Sudan Food Shortage Worsens
Sudan Food Shortage Worsens
Apr. 28, 1998
THIEKTHOU, Sudan (AP) _ An 8-year girl stumbled to the end of a line of 300 Sudanese waiting passively in the heat and dust for handouts of food, then collapsed into a heap.
She is among 350,000 southern Sudanese who have been pushed from their homes by years of fighting, some of whom are now at the brink of starvation, aid workers said Sunday.
To help save the little girl and others, the relief workers have set up a feeding center in Thiekthou, a town in Bahr el-Ghazal, the worst hit of Sudan's southern provinces.
Fighting between government troops and rebels _ and within rebel groups _ not only has disrupted normal planting and harvesting but has hampered relief efforts.
``Between 10,000 and 50,000 people are in immediate danger of dying from starvation if the aid program is not increased,'' said Els Matthieu of Doctors Without Borders, an international medical aid group.
On Sunday, Matthieu helped distribute protein biscuits and baby food to the hungry of Thiekthou, many of whom walked up to 150 miles in blazing heat that reached 120 degrees.
Mijen, 15, said rival rebels had looted his family's crops and burned his house, leaving with him with no choice but to line up at the feeding center.
Most rivers have dried up, so people cannot fish. Grazing lands for their cattle are parched, so milk and meat supplies are down. Aid workers said desperate Sudanese have resorted to raiding ant hills for grain and to the large-scale slaughter of their livestock.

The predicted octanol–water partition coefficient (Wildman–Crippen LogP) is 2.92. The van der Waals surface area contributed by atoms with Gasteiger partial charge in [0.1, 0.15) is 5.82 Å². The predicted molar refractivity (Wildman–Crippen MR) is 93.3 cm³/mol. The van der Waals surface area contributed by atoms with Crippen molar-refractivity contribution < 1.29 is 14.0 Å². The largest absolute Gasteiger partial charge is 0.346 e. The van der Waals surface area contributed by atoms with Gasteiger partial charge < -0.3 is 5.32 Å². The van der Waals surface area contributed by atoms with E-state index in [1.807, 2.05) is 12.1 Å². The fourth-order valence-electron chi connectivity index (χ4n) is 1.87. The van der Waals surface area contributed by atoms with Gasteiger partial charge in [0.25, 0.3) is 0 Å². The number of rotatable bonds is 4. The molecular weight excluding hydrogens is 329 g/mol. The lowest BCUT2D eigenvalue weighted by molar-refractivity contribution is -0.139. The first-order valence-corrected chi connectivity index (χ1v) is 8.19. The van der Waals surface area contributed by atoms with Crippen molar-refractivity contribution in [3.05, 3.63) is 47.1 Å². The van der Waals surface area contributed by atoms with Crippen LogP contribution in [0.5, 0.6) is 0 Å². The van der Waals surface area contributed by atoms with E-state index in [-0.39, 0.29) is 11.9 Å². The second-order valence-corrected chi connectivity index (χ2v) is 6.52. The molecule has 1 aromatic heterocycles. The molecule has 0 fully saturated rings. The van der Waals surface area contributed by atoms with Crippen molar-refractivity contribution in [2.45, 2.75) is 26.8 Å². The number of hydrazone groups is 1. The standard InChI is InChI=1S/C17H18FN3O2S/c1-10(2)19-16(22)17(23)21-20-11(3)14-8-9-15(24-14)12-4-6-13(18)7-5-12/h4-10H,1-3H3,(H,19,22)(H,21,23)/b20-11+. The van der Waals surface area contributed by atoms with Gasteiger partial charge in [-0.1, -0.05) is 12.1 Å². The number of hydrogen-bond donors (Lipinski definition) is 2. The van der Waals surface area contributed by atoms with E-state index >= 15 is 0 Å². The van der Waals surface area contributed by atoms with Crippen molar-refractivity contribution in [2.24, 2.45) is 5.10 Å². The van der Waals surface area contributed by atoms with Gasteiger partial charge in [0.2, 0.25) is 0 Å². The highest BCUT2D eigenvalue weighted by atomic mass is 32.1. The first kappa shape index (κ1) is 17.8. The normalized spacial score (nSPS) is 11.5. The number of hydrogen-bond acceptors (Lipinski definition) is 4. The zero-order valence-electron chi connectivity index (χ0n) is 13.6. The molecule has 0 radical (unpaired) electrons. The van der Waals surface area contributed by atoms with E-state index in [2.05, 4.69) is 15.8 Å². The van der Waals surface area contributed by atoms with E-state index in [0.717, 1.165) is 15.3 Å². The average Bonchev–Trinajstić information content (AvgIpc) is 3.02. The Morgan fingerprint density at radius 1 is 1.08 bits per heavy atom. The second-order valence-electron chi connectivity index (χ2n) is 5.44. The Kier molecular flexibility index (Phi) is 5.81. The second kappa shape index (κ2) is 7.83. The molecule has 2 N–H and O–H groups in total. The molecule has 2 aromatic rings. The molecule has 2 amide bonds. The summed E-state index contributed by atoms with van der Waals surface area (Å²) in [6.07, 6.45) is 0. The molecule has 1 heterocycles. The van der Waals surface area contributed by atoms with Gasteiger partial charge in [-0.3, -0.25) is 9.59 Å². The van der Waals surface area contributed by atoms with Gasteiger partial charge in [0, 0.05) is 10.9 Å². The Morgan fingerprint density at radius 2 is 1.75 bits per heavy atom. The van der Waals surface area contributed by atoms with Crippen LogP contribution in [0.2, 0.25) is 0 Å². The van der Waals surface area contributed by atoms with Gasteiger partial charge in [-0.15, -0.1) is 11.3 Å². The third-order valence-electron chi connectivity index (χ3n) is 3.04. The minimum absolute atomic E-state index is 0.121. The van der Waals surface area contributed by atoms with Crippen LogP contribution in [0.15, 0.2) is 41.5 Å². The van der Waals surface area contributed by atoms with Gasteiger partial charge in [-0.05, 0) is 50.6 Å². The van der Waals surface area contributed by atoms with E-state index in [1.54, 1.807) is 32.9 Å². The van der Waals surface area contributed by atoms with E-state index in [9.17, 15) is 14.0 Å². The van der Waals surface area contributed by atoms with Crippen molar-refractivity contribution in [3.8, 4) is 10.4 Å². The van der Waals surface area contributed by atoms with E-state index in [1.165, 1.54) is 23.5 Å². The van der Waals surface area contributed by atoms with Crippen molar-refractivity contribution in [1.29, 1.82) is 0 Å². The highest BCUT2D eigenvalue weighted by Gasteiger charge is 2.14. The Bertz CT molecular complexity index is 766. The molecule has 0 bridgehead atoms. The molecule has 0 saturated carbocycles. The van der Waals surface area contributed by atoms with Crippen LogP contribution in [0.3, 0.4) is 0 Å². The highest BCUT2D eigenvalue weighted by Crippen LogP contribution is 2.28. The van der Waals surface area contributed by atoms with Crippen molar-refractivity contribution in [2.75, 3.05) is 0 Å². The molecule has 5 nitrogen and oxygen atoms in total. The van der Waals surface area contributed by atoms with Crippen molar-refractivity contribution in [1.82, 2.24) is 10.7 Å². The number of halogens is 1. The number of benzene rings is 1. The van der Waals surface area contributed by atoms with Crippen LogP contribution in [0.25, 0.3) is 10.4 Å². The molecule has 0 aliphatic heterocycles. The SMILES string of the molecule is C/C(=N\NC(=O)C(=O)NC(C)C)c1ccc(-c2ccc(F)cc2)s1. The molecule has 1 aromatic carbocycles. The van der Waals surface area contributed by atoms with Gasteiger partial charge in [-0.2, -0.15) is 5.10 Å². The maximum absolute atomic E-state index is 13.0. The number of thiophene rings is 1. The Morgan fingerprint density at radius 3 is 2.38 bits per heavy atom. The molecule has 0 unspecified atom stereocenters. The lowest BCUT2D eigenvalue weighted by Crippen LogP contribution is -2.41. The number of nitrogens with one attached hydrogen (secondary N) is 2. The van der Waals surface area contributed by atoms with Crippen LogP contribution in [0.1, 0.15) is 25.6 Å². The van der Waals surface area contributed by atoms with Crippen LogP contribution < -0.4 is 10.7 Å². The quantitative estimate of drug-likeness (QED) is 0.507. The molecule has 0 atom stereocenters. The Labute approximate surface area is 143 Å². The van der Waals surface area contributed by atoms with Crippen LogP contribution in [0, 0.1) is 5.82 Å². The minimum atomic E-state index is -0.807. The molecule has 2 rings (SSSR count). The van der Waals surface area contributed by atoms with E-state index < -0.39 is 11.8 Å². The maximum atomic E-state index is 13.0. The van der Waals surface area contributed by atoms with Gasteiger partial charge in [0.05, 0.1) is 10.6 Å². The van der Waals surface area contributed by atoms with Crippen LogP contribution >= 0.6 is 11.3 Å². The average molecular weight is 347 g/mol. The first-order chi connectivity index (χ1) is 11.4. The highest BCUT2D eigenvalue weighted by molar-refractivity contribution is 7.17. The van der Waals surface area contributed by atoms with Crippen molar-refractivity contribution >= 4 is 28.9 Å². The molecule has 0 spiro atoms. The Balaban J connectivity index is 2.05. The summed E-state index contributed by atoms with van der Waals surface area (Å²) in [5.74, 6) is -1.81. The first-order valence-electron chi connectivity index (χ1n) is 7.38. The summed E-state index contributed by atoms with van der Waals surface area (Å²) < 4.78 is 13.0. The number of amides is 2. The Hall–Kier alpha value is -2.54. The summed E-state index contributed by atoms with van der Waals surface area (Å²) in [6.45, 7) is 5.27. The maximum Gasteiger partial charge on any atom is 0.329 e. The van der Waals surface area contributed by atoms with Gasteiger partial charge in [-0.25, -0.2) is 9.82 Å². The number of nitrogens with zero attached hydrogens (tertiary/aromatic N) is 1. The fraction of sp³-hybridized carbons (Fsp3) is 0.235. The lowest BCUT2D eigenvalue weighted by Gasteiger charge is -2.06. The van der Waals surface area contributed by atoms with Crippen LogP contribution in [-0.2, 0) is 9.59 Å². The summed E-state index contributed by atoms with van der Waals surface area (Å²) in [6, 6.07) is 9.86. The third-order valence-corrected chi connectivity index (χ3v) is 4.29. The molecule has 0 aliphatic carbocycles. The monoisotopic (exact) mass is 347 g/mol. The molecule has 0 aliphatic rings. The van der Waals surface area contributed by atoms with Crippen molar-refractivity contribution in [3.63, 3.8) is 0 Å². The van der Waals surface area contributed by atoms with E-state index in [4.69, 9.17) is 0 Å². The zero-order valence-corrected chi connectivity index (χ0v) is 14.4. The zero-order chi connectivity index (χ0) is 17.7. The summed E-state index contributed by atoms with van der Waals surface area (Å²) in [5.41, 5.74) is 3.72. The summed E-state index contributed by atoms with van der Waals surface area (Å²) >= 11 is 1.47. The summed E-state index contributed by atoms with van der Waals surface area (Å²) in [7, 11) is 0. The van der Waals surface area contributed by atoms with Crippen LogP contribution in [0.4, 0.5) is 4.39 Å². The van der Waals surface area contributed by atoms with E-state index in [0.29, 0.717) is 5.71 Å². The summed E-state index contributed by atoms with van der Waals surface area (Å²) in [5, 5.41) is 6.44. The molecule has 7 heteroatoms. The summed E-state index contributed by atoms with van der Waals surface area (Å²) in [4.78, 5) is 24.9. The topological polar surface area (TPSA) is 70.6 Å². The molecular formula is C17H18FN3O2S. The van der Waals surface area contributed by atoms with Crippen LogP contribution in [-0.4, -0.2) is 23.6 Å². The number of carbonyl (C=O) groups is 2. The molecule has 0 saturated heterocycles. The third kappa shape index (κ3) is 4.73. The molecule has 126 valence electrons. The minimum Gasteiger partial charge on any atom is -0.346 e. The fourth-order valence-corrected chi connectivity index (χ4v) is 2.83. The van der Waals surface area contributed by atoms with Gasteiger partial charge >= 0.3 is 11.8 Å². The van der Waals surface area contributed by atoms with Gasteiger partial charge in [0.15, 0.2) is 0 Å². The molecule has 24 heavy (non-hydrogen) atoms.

In order to avert famine, seeds must be planted by the end of May for a September harvest, said Save the Children, a British charity. But many people who fled their homes have no tools to prepare the ground for planting seeds, and no seeds to plant.
The tens of thousands of hungry Sudanese have been converging on towns where aid agencies have set up feeding centers and have flown in supplies.
Last week, the Sudanese government appealed for international help in Bahr el-Ghazal, Equatoria and Upper Nile provinces, only days after the United Nations accused it of interfering with food delivery by restricting U.N. flights to southern Sudan.
The government, apparently concerned that such supplies may be falling into the hands of southern insurgents, had allowed only one C-130 Hercules transport plane to carry food into the country.
On Saturday, it approved flights by a second aircraft, the U.N. World Food Program said. Even with the second plane, aid agencies said they are able to deliver only a quarter of the food needed.
Rebels have fought since 1983 for greater autonomy from the Islamic-dominated government for southerners, mainly Christians and animists. More than 1.5 million Sudanese have died in the fighting and consequent famines.